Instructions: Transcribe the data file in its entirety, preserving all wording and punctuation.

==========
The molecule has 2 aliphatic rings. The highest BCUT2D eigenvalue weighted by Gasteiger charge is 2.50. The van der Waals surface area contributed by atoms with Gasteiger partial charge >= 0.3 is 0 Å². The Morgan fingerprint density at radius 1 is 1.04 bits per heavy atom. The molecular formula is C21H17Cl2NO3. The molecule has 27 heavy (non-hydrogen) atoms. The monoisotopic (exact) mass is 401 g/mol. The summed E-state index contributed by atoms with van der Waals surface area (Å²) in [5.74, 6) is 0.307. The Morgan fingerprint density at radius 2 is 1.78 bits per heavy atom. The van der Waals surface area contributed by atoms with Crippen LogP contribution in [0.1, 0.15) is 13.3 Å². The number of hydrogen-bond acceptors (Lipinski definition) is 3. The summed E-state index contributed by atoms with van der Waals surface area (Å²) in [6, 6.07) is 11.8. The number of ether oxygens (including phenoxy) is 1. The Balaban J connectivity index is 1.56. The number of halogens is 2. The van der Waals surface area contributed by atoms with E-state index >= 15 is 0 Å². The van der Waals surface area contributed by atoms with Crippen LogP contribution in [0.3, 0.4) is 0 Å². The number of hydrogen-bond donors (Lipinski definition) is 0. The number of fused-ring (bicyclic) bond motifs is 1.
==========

The molecule has 2 aliphatic rings. The highest BCUT2D eigenvalue weighted by Gasteiger charge is 2.50. The van der Waals surface area contributed by atoms with Gasteiger partial charge >= 0.3 is 0 Å². The Morgan fingerprint density at radius 1 is 1.04 bits per heavy atom. The molecular formula is C21H17Cl2NO3. The molecule has 27 heavy (non-hydrogen) atoms. The monoisotopic (exact) mass is 401 g/mol. The summed E-state index contributed by atoms with van der Waals surface area (Å²) in [5.74, 6) is 0.307. The Morgan fingerprint density at radius 2 is 1.78 bits per heavy atom. The van der Waals surface area contributed by atoms with Crippen LogP contribution in [0.1, 0.15) is 13.3 Å². The number of hydrogen-bond acceptors (Lipinski definition) is 3. The summed E-state index contributed by atoms with van der Waals surface area (Å²) in [6, 6.07) is 11.8. The number of ether oxygens (including phenoxy) is 1. The Balaban J connectivity index is 1.56. The number of halogens is 2. The van der Waals surface area contributed by atoms with E-state index >= 15 is 0 Å². The van der Waals surface area contributed by atoms with Crippen LogP contribution in [0.3, 0.4) is 0 Å². The number of hydrogen-bond donors (Lipinski definition) is 0. The number of fused-ring (bicyclic) bond motifs is 1.